The Jurassic Coast is a beautiful, varied and iconic stretch of coastline and one which is constantly changing. The force of the sea has created stacks, arches and beautifully shaped horseshoe bays. This same power, often combined with heavy rain, frost, ice and drought conditions can also result in landslides and rock falls along some specific stretches of the coast where the local geology makes the rock vulnerable to the forces of nature.

This natural process of destruction serves to create a dynamic landscape, unveiling rocks and fossils detailing over 185 million years of Earth’s history, a near complete record of the Triassic, Jurassic and Cretaceous periods and provide invaluable insight into the natural processes that formed the coast and continue to shape the world today.

The area between Lyme Regis and Charmouth known as “Black Ven and the Spittles” is one such area and has been studied by geologists for generations. The word “vena” is an old English word for “bog”. In 2008 400m (1,312ft) of cliff slipped and blocked a beach between the two towns. The coast path is still diverted inland along this section of coast, a safe route across land prone to movement.

Sandstone and chalk cliffs are also particularly vulnerable as wave action can rapidly erode the base of the cliff, creating a heavy overhang which eventually collapses onto the beach below. This area is often referred to as the “undercliff” and over time can create wonderful havens for flora and fauna, the most spectacular of which being the Undercliff between Seaton and Lyme Regis.

So, for the Jurassic Coast, coastal erosion is a two-edged sword.

Last week, the golden red sandstone (actually a combination of Jurassic Bridport sands, inferior oolite and fullers earth) cliffs to the east of West Bay- the ones which featured so heavily in the highly atmospheric panoramic sweeps in ITV’s series, Broadchurch- suffered a heavy rock fall. The rock at the top of the cliff is soft and very permeable to water. Following a period of heavy rain, between 1,500 and 2,000 tonnes of rock collapsed onto the beach, closing the coast path between West Bay and Freshwater. Fortunately, on this occasion the fall happened overnight, so no one was hurt, but it is not the first time that this stretch of coast has made the news. It is the second collapse in this area in less than a week cliffs and experts are fearful of further collapse.

Authorities have alerted visitors to heed the warning signs and keep away from this section of the beach.

Mindful of the particular instability of this section of cliff, Footscape have advised walkers in recent years to bypass this section of the coast path, using footpaths running inland from the coast, re-joining the path at Hive Beach.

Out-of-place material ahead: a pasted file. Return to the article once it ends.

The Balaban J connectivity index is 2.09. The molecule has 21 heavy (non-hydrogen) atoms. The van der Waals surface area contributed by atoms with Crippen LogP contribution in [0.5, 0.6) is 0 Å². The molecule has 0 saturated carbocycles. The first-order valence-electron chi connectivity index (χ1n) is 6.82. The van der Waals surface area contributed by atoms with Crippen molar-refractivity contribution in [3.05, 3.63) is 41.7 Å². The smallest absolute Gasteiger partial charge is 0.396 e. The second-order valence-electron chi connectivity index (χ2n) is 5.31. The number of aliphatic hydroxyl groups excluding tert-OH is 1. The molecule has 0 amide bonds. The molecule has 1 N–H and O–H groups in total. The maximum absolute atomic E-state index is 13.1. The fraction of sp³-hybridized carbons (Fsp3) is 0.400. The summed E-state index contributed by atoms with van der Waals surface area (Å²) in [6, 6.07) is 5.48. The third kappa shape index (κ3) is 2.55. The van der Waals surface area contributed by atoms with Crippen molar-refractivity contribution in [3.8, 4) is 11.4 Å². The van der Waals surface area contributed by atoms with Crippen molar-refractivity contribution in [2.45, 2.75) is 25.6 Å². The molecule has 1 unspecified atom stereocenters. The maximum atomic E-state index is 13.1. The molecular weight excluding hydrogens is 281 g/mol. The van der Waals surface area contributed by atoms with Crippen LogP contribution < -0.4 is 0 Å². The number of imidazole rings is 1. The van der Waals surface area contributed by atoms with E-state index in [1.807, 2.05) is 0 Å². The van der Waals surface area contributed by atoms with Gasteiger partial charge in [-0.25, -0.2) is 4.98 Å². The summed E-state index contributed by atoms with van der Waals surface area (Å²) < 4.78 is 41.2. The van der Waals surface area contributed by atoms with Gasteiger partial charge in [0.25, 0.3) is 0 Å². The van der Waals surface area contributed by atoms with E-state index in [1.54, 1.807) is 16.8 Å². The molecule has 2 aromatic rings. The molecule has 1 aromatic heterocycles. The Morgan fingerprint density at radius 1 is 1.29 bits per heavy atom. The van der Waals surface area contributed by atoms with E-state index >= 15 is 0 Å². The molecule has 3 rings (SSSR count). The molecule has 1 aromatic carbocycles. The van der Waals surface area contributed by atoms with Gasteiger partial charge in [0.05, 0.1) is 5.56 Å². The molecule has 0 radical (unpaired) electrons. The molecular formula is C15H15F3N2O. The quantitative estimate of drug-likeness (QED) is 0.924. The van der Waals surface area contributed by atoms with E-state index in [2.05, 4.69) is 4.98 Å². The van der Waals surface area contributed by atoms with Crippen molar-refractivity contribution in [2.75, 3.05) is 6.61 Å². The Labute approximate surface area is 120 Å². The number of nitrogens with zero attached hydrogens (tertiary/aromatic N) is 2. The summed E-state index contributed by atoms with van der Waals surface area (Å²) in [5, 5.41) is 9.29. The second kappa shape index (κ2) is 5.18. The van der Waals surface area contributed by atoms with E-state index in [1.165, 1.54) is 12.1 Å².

The land involved in the latest cliff fall formed part of the perimeter of Bridport and West Dorset Golf Club, along a stretch of coastline owned by the National Trust. The organisation own about 10% of the country’s coastline and a third of the South West Coast Path.

In its report into coastal erosion ˜Shifting Shores” published in 2015 https://www.nationaltrust.org.uk/documents/shifting-shores-report-2015.pdf the National Trust concluded that a necessarily pragmatic approach should be adopted.

There will always be a place for defence, but on National Trust coastline our approach will be adaptive and focused on moving out of harms way. We want this land to function in a natural way”.

So, although the case of the large landslip between Lyme Regis and Charmouth the decision was taken by Dorset Council to construct concrete defences in the form of a new seawall to protect nearly 500 homes, utility and road access, this intervention is an exception to the norm as much of the coastline will be left to the forces of nature.

So, what can the walker do to help ensure a safe walk along this beautiful stretch of coastline?

The coastline and coast path are constantly monitored by The National Trust, The South West Coast Path organisation and the local authorities

Following the latest cliff fall Chief Inspector Steve White from the Dorset Police has this advice

“We urge the public to obey warning signs, not to stand near the edge of cliff faces or stand directly underneath them.

“Landslides and rock falls can happen at any time and without warning.”

The Jurassic Coast website has list of guidelines to staying safe along the coast, whether walking or bathing. http://jurassiccoast.org/discover/staying-safe-and-enjoying-the-coast/

  • Do not take unnecessary risks and stay away from the edge of the cliff top.
  • Stay away from the base of cliffs: rock falls can happen at any time.
  • Do not climb or walk over landslide or rock fall debris, especially after wet weather.
  • Always pay attention to warning signs; they are there to advise you on how to stay safe.
  • Check the weather forecast before you go.
  • Beware of steep, shelving beaches and large waves.
  • Be aware of tide times. The sea comes in and out twice a day and it is possible to get cut off by the incoming tide or forced up against the cliffs.Check the BBC website for tide times in the south west of England http://www.bbc.co.uk/weather/coast_and_sea/tide_tables/10
  • If you are looking for fossils, do not hammer into the cliffs or solid rock as this will cause long lasting damage and can be dangerous.

In addition to these guidelines we would recommend that the walker consult the website for the South West Coast Path to discover whether any route changes have been put in place. https://www.southwestcoastpath.org.uk/walk-coast-path/trip-planning/route-changes/

Remember, published sources, even the most recent and respected of trail guides will be out of date before they hit the shops. Footscape guides are continuously updated to reflect any changes in this dynamic stretch of coastline.

In case of emergency

In case of an emergency on the coast, dial 999 and ask for the Coastguard.